In my research in the 17th century regality court records of Melrose I found that nicknames were often used at Melrose to distinguish between people with the same name. These could take different forms e.g.
place names: Eister, Wester, Wynd, Pooll, Townheid, Wall, Peele, Nook, Croce
descriptive: Blind, Blak William, Mikle William, Ranter, Litle, Great, Stoupie, the Bender, Fair, Laird, Tutor, Page, Long, Back Sid, the Preist
genealogical: Jeanes John, Williams John, Hellens John, Long Andro’s sone
Often nicknames seem to have passed from parent to child, especially the place name ones. This can make it harder to rely on them for identification. In addition nicknames changed over time, including how they were recorded. For example two neighbours in dispute at the Melrose court were both John Bowar, both portioners of Eildon. One was ‘Eister’ and the other ‘Wester’ but by 1665 it looks likely that one had died with references now only to John Bowar.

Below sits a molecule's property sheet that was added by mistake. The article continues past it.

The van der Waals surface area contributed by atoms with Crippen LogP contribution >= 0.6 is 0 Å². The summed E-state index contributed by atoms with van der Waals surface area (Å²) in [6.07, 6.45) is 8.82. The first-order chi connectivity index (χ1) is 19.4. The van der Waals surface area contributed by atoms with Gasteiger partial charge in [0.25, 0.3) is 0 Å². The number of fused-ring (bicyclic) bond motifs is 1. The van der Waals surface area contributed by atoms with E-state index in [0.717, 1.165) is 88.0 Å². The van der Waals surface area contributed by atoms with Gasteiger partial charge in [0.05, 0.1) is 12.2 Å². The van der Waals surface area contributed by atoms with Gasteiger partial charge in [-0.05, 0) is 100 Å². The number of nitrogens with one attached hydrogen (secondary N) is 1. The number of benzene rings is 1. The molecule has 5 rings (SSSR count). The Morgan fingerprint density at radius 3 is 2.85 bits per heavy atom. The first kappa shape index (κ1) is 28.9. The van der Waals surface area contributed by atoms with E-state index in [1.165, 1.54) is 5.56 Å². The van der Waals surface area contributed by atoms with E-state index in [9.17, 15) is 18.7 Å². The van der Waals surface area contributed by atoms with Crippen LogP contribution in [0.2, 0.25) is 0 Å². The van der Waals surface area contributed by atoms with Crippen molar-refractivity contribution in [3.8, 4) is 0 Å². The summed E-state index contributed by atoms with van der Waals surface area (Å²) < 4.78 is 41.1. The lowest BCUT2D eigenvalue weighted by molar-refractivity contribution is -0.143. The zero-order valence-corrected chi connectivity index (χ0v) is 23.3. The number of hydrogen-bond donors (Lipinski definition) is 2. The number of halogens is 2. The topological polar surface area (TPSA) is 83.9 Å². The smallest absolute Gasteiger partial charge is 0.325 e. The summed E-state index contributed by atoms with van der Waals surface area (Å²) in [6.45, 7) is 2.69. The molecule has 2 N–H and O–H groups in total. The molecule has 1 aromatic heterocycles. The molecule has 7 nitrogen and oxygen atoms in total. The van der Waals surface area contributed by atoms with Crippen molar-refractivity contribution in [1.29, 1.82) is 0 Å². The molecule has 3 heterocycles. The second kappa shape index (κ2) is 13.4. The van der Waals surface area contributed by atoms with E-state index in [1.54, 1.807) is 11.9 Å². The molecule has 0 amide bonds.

I love these nicknames. They add such character to the people and stories, and are rarely recorded in traditional Scottish genealogical records. Unsurprisingly they seem to have been particularly commonly used for some of the more oft occurring surnames, probably needed to tell people apart in the record.
Similar nicknames have also been found elsewhere in Scotland, including at nearby Earlston around the same time (fortunately – and rather unusually – recorded in many parish register entries), and Arbroath in Angus.